Aug 06 2013
Teenage boys on a quest to get laid has been the concept of many an R-rated sex romp over the years. Now, at long last, someone is trying to flip the script.
The To Do list stars Aubrey Plaza as Brandy, a straight-laced valedictorian who decides she needs to treat her non-existent sex life like she does her studies. Before she heads off to college, she gives herself homework by creating the titular list of nearly every sex act imaginable, all leading up to a big dream finale where she loses her V-card to the hottest guy in town, Rusty Waters (Scott Porter).
Helping her along the way are her more promiscuous friends, Fiona (Alia Shawkat) and Wendy (Sarah Steele), her older, more attractive sister Amber (Rachel Bilson) and her surprisingly understanding mother (Connie Britton), much to the dismay of her father (Clark Gregg).
As you might expect, going on a quest to be as promiscuous as possible is likely to lead to a few complications, and Brandy must weather to storm of judgment from her family, friends and boys that would actually like to date, her, not just screw her. That would be her friend and lab partner Cameron (Johnny Simmons), whom Brandy uses to check a few early items off her list, but doesn’t particularly have the same affection for him that he does for her.
It’s vaguely reminiscent of another somewhat recent film, Easy A, which starred Emma Stone as a girl who goes around school pretending to bed nerdy guys so they can build up their reputation. Here, Brandy has no such noble motives, and though the ensuing fallout of each girl’s quest is similar, they’re very different types of films.
The To Do list has an odd, sometimes off-putting sense of humor. The entire film is set in the ’90s for apparently no other reason than the ’90s are funny. The fashion makes everyone look absolutely ridiculous at all times, while the references are always crowd pleasers (“Hurry up Brandy, I don’t want to miss Home Improvement!”).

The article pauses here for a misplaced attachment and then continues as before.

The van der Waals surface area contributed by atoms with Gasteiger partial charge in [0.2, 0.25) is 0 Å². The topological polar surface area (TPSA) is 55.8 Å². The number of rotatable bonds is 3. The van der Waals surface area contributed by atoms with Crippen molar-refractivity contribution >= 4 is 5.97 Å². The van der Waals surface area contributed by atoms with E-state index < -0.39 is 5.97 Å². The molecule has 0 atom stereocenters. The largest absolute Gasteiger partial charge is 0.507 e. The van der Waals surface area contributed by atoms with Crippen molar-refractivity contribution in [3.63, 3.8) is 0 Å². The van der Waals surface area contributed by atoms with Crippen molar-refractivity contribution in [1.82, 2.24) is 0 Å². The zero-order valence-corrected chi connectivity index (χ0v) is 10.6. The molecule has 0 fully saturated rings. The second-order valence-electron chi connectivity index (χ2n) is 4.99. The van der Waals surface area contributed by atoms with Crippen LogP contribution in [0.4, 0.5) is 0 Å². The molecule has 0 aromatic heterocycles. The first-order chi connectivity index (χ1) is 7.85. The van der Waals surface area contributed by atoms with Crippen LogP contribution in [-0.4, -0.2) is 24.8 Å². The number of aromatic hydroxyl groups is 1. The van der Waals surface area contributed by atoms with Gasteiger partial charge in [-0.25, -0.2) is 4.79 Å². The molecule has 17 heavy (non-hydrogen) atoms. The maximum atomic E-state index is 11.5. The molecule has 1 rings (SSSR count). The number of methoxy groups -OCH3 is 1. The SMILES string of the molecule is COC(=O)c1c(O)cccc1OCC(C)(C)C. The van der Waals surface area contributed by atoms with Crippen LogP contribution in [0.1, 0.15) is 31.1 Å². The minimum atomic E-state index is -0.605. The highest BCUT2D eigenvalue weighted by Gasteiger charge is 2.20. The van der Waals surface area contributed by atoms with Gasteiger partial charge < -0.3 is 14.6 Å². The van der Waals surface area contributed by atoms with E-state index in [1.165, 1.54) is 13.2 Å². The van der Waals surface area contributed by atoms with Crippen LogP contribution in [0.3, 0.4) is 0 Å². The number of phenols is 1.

But in attempting to apparently out-vulgarize other movies in the genre starring boys, the film takes things way too far at times. Thinking her boss at the local pool (a scene-stealing Bill Hader) is playing a first-day trick on her, Brandy picks up a piece of floating poop and takes a bite out of it only to discover it is not, in fact, a Milky Way. Later, Brandy checks “hand job” off her list with Cameron in a movie theater, and afterward the camera zooms in on her hand where we’re treated to the sticky results.
There are bits other than these that work. Hader probably has the best lines in the film, while the dynamic between Brandy and her sister is believable and often pretty funny. But it does say something about your film when the biggest laugh it gets is when someone gets caught in their seatbelt getting out of their car. Generally, you’ll alternate between a cautious grin and a severe cringe, as there are very few laugh out loud moments to be found.
The main problem of the film is Brandy herself, who just isn’t a likable character. She’s so emotionless, it borders on apparent autism, which would account for the fact that she’s not able to understand how anyone else’s feelings are getting hurt during her sex quest. It’s not the fact that she’s being so promiscuous that’s the issue, it’s just that when she’s doing things like blowing the lead singer of a band when she’s supposed to be on a date with Cameron, or hooking up with a guy that her friend Wendy specifically said she liked, she’s just really hard to empathize with. She’s just a jerk. By the end of the film, even after all the apologies, it’s a miracle anyone still wants to speak to her. And it’s not really a problem with Plaza’s acting, it’s just how the character was written.
The film grasps at dramatic straws near the end with some sort of vague lesson about how “sex is important, but it isn’t.” But since Brandy is incapable of forming an emotional attachment with another human being for the duration of the film, none of the drama really rings true.
The To Do list is a strange film. I’m glad someone made the attempt to have female-led comedy be an R-rated sex romp, but it’s more uncomfortable than funny, and the laughs at ’90s references should almost be considered comedic cheating. Perhaps there’s a way to do a movie like this right, but this one is ultimately a miss.
2 out of 5 stars
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